Wednesday, May 10, 2017

Abusing DNSAdmins privilege for escalation in Active Directory

Yesterday, I read this awesome post by Shay Ber here which details a feature abuse in Windows Active Directory (AD) environment.  I rely heavily on feature abuse during my red team engagements and always recommend them over memory corruption exploits during my training as well. Feature abuses are as lethal as exploits and are almost always ignored.

The post details a feature abuse in AD where a user who is member of the DNSAdmins group or have write privileges to a DNS server object can load an arbitrary DLL with SYSTEM privileges on the DNS server. Since, many enterprise setups use the Domain Controller (DC) as a DNS server as well, this is a very interesting find. Let's try to  see the practical usage of this feature.

This is the lab setup. We have initial access as a normal domain user (labuser) on one of the boxes in our lab AD.


Let's first enumerate users who are part of the DNSAdmins group using PowerView.
In a real red team or pentest, the next step would be to target the buildadmin user. We can find a box where token of buildadmin is available using Invoke-UserHunter from PowerView.
To keep the discussion on the topic at hand, let's assume that we found a box where a ticket of buildadmin is available and our current user (labuser) has local admin access as well (derivative admin). So, we have privileges of the user who is a member of the DNSAdmins group.

Now, there could be two scenarios - one where the DC is the DNS server as well and second, where a separate server acts as the DNS server.

For the first scenario, where the DNS Server service is running on the DC we can simply use dnscmd as mentioned in the post by Shay to load a dll. There is also a PowerShell module - dnsserver - for this but it is not well documented.

Before we discuss the dll to be used, there is a catch which the above referenced post didn't address. If we have a look at the MS-DNSP protocol specification, the ServerLevelPluginDll needs an absolute pathname. That means, it is not possible to load a DLL from a UNC path. We must load the DLL from the local machine. I tried UNC paths, HTTP etc. without any success. This actually spoils the attack to much extent as we will need write privileges on the DC :/ I actually though of not writing this post after discovering this but decided to write it anyway so that others do not spend time looking for the same thing. Also, that is how one learns :) I will be glad if someone smarter than me finds out a way to do this remotely.

UPDATE: Benjamin confirmed that it is possible to load the DLL from UNC path. The 'C$' in my UNC path was the problem!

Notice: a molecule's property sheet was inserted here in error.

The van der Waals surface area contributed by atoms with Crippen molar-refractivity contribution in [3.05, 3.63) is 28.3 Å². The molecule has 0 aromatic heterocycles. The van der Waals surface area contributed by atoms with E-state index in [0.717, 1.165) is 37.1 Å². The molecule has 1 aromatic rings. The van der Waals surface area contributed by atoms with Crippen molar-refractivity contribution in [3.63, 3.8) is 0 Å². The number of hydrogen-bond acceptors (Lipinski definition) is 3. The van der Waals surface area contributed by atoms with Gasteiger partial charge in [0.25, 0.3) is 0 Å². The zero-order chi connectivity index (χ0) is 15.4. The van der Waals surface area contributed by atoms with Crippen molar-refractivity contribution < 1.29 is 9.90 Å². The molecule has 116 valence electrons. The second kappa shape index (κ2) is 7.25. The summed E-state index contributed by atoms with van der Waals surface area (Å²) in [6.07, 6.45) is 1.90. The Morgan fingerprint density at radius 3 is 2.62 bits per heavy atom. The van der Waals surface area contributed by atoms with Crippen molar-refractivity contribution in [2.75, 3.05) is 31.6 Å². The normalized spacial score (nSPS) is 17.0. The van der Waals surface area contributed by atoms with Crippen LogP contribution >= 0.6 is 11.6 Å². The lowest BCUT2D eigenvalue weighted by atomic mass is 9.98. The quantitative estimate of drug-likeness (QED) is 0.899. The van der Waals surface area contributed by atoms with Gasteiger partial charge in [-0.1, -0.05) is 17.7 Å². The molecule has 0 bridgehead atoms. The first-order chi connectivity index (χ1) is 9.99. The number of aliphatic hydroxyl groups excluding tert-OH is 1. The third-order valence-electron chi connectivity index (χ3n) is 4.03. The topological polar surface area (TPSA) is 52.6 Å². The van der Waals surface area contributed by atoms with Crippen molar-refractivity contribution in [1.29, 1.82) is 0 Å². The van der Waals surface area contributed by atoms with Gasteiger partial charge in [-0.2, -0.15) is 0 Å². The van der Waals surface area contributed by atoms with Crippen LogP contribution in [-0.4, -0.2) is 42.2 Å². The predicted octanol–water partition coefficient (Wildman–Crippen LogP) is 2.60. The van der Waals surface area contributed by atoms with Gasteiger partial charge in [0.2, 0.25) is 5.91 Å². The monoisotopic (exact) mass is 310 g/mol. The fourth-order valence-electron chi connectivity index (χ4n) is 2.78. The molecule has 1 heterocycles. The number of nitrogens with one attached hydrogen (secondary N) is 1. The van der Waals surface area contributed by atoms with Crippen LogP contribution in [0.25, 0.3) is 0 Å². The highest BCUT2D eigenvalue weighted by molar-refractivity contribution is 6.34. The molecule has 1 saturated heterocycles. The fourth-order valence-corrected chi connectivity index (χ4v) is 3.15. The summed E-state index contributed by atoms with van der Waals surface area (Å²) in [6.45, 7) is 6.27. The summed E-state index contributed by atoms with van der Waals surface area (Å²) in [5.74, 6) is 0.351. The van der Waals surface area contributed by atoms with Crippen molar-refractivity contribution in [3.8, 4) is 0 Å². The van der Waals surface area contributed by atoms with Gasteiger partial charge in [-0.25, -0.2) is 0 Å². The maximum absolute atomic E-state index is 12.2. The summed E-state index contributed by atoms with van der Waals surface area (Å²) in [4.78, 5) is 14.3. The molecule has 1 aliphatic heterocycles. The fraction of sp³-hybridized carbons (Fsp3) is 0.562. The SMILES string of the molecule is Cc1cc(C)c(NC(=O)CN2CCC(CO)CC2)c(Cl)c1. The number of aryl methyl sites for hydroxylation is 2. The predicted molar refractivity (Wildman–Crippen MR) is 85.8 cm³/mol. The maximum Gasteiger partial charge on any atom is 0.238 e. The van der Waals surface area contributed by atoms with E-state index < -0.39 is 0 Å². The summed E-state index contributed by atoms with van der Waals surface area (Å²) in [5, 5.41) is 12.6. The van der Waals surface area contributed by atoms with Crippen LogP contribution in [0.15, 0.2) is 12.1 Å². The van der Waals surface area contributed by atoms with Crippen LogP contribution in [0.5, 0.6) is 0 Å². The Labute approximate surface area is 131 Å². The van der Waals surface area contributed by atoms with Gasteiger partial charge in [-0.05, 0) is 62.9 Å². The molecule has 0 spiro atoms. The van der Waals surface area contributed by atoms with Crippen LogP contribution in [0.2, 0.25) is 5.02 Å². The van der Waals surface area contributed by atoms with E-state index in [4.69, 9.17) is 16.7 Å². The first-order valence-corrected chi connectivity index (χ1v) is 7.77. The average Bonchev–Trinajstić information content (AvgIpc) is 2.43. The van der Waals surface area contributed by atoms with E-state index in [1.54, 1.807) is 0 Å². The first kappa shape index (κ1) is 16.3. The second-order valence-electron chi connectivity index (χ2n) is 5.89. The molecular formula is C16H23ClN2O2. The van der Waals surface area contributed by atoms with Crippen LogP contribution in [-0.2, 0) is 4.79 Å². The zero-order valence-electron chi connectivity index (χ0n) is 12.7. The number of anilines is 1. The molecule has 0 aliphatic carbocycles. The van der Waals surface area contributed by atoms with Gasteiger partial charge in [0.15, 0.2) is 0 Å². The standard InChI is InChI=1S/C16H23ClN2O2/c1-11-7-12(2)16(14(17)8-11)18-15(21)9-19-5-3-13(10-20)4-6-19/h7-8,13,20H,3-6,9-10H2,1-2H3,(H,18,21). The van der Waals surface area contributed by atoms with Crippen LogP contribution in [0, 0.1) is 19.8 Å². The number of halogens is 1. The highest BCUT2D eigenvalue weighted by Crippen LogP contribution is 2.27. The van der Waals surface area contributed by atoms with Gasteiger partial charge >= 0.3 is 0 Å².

We can use the below command to load the DLL. The path \\ops-build\dll should be readable by the DC:
For debugging (admin rights required on the target), below command can be used to check if DLL was added successfully on the target

Now, since our user is a part of the DNSAdmins, we can restart the DNS service. While, this is NOT the default configuration, it makes sense for such a user to have the rights to restart the DNS service. But, the service restart must be done from the local box, that is, DC in the current scenario. We need administrator rights to do it remotely  - the attack gets more typical and hard to execute :(

So what do we get after successfully executing the above commands? Benjamin quickly updated mimilib to be used with this attack. The updated version of mimilib when used in this attack logs all DNS queries to C:\Windows\system32\kiwidns.log
We can make changes to kdns.c to include capability of command execution. I included a simple line of code to execute a reverse PowerShell shell encoded using Invoke-Encode from Nishang. The payload gets executed for each query to the DNS service and the kiwidns.log will still be created and populated.
 
On our listener:
Neat! SYSTEM on the domain controller. We own this domain and possibly the entire forest :D

For our second scenario, if DNS service was not running on the DC we can still get SYSTEM access on the box with 'only' the privileges of DNSAdmins and restarting the DNS service.

How to detect the attack? 

To prevent the attack, audit ACL for write privilege to DNS server object and membership of DNSAdmins group. 

Obvious indicators like DNS service restart and couple of log entries:
DNS Server Log Event ID 150 for failure and 770 for success


Microsoft-Windows-DNS-Server/Audit Log Event ID 541 for both success and failure.
Monitoring changes to HKLM:\SYSTEM\CurrentControlSet\services\DNS\Parameters\ServerLevelPluginDll will also help.


Hope you liked the post. Please leave feedback and comments.

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